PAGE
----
In 2010 the televised debates featured three party leaders, but excluded other parties, an omission that was perhaps easier to defend with their branding as “Prime Ministerial Debates”. However, there are naturally liable to be arguments and issues over rights to participate, especially if the programmes enjoy greater prominence. Should the Scottish National Party (who have 6 seats in the current House of Commons) or Plaid Cymru (with 3) or the Democratic Unionist Party (with 8) be allowed to feature in UK-wide programmes or be confined to programmes broadcast only in those nations or regions where they contest seats? Should UKIP (2 MPs) or the Green Party (1), whose candidacies are not so geographically limited, be able to participate? What criterion, or combination of criteria, should be used to determine entitlement? These quandaries are not easily resolved and difficulties, genuine or professed, may be advanced to block or complicate any agreement.
The difficulties are aggravated because of the weakening of the two-party system that has been predominant in British politics (encouraged by the ‘first past the post’ electoral system). Labour and the Conservatives, who together received 96% of the votes cast at the 1955 general election, in 2010 received 65%. There is evidence now of voters being disenchanted with the three main parties (if indeed the Liberal Democrats are treated as the third).
There are several aspects of these matters which may interest public lawyers, and one of those is the potential for litigation. The BBC (under its Royal Charter and Licence) and other broadcasters (by the Communications Act 2003, s. 319) are legally obliged to preserve “due impartiality” in their coverage of political controversy. Aggrieved politicians or parties have sometimes gone to court, alleging unfairness. For example, in one action brought by judicial review, the Referendum Party (which had 547 candidates contesting seats at the 1997 general election) argued that their allocation of party election broadcasts on television (being given only one) was irrational and unfair. However, they were unsuccessful: R v BBC and ITC, ex p The Referendum Party  COD 459.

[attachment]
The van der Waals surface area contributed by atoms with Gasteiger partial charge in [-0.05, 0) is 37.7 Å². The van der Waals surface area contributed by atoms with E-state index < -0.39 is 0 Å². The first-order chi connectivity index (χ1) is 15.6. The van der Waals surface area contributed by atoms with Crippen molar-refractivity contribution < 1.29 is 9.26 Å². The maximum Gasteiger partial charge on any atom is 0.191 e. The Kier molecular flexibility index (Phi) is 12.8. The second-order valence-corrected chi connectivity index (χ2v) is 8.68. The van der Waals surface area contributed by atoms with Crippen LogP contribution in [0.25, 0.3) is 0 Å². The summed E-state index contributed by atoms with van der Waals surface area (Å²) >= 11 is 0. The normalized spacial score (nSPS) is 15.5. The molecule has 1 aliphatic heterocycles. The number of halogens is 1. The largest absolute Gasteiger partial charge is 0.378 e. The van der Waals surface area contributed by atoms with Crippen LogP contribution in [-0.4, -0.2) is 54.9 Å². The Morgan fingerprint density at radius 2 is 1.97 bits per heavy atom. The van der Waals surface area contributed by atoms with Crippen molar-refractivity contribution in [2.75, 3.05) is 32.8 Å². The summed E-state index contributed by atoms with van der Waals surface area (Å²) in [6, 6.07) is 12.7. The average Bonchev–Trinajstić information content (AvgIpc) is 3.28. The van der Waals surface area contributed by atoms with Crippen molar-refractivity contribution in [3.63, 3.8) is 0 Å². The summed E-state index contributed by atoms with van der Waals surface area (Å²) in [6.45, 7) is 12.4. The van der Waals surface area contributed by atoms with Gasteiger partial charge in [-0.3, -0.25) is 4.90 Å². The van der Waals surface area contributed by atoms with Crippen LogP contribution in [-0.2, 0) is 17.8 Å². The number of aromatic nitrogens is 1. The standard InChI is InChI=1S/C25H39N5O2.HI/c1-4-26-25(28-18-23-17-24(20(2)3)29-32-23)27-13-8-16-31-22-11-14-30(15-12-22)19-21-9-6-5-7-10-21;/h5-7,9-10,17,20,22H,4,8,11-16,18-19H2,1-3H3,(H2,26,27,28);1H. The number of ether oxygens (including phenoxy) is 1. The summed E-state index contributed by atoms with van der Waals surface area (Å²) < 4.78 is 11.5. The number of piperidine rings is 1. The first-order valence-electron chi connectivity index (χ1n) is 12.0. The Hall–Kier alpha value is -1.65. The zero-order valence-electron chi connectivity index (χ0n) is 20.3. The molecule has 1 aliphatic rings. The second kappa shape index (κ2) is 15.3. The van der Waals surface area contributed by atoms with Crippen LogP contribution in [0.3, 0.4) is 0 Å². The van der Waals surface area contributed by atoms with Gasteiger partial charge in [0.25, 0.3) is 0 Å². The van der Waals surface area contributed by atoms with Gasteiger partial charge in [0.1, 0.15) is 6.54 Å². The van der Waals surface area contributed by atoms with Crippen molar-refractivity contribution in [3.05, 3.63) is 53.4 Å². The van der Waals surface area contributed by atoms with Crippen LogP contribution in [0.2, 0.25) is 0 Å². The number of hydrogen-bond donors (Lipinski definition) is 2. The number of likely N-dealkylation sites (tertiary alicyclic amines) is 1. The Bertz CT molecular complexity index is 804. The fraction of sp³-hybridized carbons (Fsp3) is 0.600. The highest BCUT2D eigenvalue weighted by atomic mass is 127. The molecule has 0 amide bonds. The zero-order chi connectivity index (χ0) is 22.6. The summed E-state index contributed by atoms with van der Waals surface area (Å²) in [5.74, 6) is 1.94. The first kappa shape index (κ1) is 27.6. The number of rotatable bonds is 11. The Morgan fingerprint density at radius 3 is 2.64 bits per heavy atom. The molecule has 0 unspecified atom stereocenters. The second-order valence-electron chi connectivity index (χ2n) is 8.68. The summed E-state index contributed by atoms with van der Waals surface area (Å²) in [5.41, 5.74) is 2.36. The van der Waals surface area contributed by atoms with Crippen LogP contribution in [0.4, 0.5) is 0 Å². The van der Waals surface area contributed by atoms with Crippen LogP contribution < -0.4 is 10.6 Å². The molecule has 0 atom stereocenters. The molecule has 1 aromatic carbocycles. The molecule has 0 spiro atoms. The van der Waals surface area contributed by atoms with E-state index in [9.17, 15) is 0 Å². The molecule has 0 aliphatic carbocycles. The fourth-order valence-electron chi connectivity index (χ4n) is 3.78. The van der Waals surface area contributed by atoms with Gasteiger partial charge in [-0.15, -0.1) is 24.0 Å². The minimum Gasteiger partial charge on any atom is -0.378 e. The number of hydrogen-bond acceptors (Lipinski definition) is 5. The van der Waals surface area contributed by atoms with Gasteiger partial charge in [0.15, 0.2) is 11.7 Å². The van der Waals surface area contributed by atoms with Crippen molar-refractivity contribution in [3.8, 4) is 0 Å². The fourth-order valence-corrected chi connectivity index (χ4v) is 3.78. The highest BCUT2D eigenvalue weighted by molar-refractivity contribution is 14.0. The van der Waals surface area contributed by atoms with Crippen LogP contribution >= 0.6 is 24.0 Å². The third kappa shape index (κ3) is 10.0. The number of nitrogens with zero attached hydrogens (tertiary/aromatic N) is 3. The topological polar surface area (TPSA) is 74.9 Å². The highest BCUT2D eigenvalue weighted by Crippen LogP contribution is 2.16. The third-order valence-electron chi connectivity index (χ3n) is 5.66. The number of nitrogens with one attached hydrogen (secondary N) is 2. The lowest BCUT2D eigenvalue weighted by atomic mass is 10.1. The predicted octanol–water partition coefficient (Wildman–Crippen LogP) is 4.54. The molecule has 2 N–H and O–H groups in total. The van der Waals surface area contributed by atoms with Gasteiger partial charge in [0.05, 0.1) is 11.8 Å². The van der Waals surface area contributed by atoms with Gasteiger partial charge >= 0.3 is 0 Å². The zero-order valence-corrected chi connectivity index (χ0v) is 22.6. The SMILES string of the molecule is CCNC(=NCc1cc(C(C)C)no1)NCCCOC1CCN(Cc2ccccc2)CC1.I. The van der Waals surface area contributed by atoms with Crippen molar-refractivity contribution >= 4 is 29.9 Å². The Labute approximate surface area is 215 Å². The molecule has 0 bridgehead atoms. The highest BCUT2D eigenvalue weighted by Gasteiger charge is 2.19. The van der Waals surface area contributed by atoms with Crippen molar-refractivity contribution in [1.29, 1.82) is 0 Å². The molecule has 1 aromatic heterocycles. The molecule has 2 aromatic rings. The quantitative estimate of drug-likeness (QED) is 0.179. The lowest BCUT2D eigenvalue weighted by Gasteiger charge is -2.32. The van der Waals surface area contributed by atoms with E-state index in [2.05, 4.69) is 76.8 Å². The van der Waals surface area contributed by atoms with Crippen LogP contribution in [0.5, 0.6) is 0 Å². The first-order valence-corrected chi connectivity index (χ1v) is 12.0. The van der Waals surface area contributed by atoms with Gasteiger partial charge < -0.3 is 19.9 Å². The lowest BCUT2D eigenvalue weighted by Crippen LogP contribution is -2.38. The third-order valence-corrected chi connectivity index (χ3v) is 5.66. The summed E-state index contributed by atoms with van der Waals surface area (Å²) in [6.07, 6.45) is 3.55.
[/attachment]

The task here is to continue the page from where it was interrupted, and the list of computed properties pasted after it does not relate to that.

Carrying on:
So far as leaders’ debates are concerned, there was litigation by the SNP in 1997, over their prospective omission from televised leader debates if they happened (which in the event they did not): Scottish National Party v Scottish Television and Grampian Television 1998 SLT 1395. The party was unsuccessful then, as they were again in 2010, when their exclusion was real: Scottish National Party v BBC 2010 SC 495. On both occasions, the judges held that it was reasonable to take the totality of a broadcaster’s coverage into account. However, there is always the possibility that a party feeling aggrieved may resort to judicial review, perhaps as much for political reasons as anything.
Whether or not we have televised leader debates in 2015, public lawyers should know that another form of head to head occurs regularly (and is televised), and that is Prime Minister’s Questions in the House of Commons. The occasion takes place on Wednesdays at noon for half an hour when Parliament is sitting. Some of the rules for the event are in common with ‘ordinary’ Question Time, when other Ministers answer for government responsibilities, but special rules and conventions apply to the Prime Minister’s appearance, some of which have the effect of allowing a confrontation with the Leader of the Opposition on territory chosen by the latter. These contests may reveal something of a leader’s grasp of affairs and personality, but they tend towards the theatrical, not to say pantomime, and have in fact become rather unedifying spectacles.
(20 January 2015)
This blog post was written by Colin Munro, Emeritus Professor of Constitutional Law, University of Edinburgh, who regularly teaches on the Laws Study Support sessions.